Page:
Sodium voltage-gated ion channels

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A Sodium voltage-gated ion channel is a type of protein found embedded in the plasma membrane of cell, more specifically, nerve and muscle cells .

Role in an Action Potential

The voltage gated sodium ion channels are responsible for the influx of sodium into a neurone causing depolarisation of the membrane and therefore an action potential. Voltage gated soium ion channels have three states:

  1. closed
  2. open
  3. inactive.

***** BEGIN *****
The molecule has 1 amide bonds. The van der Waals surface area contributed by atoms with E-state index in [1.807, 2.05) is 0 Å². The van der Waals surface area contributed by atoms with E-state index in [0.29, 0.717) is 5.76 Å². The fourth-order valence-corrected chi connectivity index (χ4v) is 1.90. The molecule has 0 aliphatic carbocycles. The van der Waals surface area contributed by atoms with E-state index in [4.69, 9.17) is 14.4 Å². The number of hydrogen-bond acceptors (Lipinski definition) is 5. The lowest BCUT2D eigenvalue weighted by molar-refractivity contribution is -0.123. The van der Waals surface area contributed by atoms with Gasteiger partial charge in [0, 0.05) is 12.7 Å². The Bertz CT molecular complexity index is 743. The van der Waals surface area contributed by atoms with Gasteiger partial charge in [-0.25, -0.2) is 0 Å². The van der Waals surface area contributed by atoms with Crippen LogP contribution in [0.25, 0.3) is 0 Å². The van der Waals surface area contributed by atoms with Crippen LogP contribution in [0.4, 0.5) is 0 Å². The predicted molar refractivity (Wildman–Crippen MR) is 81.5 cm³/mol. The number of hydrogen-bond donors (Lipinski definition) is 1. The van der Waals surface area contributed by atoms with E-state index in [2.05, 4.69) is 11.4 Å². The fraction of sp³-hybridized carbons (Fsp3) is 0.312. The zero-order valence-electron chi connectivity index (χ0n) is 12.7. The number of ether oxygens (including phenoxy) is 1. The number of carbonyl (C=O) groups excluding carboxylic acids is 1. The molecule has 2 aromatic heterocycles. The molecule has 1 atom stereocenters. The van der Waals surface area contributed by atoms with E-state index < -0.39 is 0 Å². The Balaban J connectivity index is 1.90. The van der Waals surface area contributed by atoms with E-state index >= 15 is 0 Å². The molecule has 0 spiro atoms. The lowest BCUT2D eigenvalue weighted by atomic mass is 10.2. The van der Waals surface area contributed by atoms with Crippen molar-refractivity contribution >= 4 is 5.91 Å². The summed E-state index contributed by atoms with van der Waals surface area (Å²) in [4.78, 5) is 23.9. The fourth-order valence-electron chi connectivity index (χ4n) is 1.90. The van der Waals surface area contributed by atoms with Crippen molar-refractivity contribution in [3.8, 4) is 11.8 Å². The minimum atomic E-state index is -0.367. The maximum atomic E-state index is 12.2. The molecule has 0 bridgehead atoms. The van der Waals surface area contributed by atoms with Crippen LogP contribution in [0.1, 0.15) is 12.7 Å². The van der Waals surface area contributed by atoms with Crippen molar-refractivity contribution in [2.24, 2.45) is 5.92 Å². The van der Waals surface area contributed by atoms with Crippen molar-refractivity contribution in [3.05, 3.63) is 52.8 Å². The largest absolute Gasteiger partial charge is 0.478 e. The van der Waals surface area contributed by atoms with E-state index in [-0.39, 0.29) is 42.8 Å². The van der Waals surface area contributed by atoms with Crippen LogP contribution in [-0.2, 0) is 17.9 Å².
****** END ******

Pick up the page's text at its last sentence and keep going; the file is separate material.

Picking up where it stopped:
Voltage-gated sodium ion channels open when a membrane is depolarised from its resting membrane potential (-70 mV). Depolarisation only occurs when the voltage across the plasma membrane increases above a certain threshold (-55 mV). When the membrane is fully depolarised, and the action potential is at its peak, the channels inactivate themselves by closing the inactivation gate. During inactivation, the voltage-gated sodium ion channel is unable to be stimulated by depolarisation of the membrane so an action potential cannot be created. When the voltage across the membrane reduces to a low enough value the inactivation gate opens and the activation gate closes so the channel is again able to be stimulated by depolarisation of the membrane.

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